The easiest way to use the database is by using the simple search option, prominently displayed on the homepage. This search any title and content containing the keywords inserted by the user. Alternatively, the Advanced Search option can be used – it allows users to search by Title, by Author, by Series Title as well as Keyword. Furthermore, searches can be filtered by country, region or international organisation.
The new version of European Sources Online also offers access to the archive relating to different fields within each record. This is particularly relevant for Subject Tags and Subject Keywords. Some of these features are still subject to further development by the ESO team and potential improvements to some functions relating to tags and keywords have already been identified.
How often is ESO updated?
Content is selected on a daily basis by the ESO team. Records can be created and added to the service, or existing records can be updated with further developments or information as required. These are immediately accessible on the database and can be easily accessed through the Homepage, in the Latest Records section.
We aim to revise and update the Information Guides on an annual basis and new ones are created according to feedback from users, needs identified by the ESO team and resource availability.
Who will find ESO useful?
ESO is designed to help a very wide range of users to find information with a European dimension. Key users are citizens, students, researchers, academics, librarians, information specialists, government officials, policymakers, NGOs, corporate and professional organisations.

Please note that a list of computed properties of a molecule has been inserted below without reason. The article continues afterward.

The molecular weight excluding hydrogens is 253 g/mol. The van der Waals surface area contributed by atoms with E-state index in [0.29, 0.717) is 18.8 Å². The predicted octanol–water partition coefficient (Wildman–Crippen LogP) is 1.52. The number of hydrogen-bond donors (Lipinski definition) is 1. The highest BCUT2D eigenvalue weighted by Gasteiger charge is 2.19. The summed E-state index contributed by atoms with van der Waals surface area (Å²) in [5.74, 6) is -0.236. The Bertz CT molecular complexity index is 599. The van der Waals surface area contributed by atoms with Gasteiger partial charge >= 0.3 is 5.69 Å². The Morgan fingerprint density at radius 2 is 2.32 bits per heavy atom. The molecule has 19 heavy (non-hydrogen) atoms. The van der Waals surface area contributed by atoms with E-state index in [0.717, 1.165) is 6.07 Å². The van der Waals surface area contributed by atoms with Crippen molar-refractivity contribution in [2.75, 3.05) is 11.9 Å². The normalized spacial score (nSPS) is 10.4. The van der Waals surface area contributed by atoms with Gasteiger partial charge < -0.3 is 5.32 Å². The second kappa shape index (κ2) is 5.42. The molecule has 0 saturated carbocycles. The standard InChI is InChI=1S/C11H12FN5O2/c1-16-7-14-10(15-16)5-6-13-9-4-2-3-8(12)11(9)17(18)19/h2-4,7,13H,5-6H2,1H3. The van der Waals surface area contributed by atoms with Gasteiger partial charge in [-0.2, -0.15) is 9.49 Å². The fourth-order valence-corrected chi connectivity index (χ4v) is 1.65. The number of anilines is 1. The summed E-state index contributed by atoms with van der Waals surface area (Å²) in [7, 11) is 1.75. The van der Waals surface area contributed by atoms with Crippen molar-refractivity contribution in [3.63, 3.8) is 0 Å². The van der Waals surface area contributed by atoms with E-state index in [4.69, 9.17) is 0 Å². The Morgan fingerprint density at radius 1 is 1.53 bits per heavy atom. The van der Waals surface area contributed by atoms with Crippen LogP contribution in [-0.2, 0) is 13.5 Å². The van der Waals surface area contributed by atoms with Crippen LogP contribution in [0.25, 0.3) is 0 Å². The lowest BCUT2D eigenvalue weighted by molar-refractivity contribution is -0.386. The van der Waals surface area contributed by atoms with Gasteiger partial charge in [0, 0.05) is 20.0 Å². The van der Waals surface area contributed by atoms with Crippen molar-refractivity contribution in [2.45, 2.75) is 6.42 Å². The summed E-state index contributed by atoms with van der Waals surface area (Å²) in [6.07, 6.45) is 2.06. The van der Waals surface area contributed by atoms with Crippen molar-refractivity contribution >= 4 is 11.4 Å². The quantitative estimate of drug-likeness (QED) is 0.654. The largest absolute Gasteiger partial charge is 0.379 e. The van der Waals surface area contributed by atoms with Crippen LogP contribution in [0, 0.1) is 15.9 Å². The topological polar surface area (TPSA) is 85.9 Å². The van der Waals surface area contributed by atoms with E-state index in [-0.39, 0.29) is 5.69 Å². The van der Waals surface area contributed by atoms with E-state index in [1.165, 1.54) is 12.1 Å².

Can’t I find all this information for free on the web?
We all use a variety of services and techniques to find information. General search engines are undoubtedly useful, as they offer users all the sources potentially available on a given topic. However, ESO goes further, offering its users a dedicated European information service through expert selection, a wide range of sources and coverage, together with added value content.
Ultimately, the ESO team aims to support users in navigating through the overload of available information, using its expertise to select those sources deemed credible and useful and putting them together in one coherent set. This will add to an expertly drafted narrative whenever needed, providing an often needed introduction or overview.
Who adds content to ESO?
The database and information service are hosted and managed by the European Information Hub at Cardiff University. The ESO Executive Editor is Frederico Rocha, the Hub’s European information specialist.
The core ESO team based at the Hub makes sure the service is updated and developed on a daily basis. However, valuable contribution to the development of the database is also provided by a number of librarians and information specialists spread across Europe. The Hub would like to thank the longstanding cooperation and support of our extended team of experts based at the British Library, Zagreb University (Croatia), Sapienza University of Rome (Italy), Francisco de Vitoria University (Spain), Ca’ Foscari University of Venice (Italy), Estonian National Library, Milan University (Italy), and Tartu University (Estonia).
Please contact the ESO team if you wish to become an ESO contributor.
Whom do I contact for further information about ESO?
For editorial enquiries and technical support, feedback or suggestions for content, as well as training assistance, please contact the ESO team by email: firstname.lastname@example.org.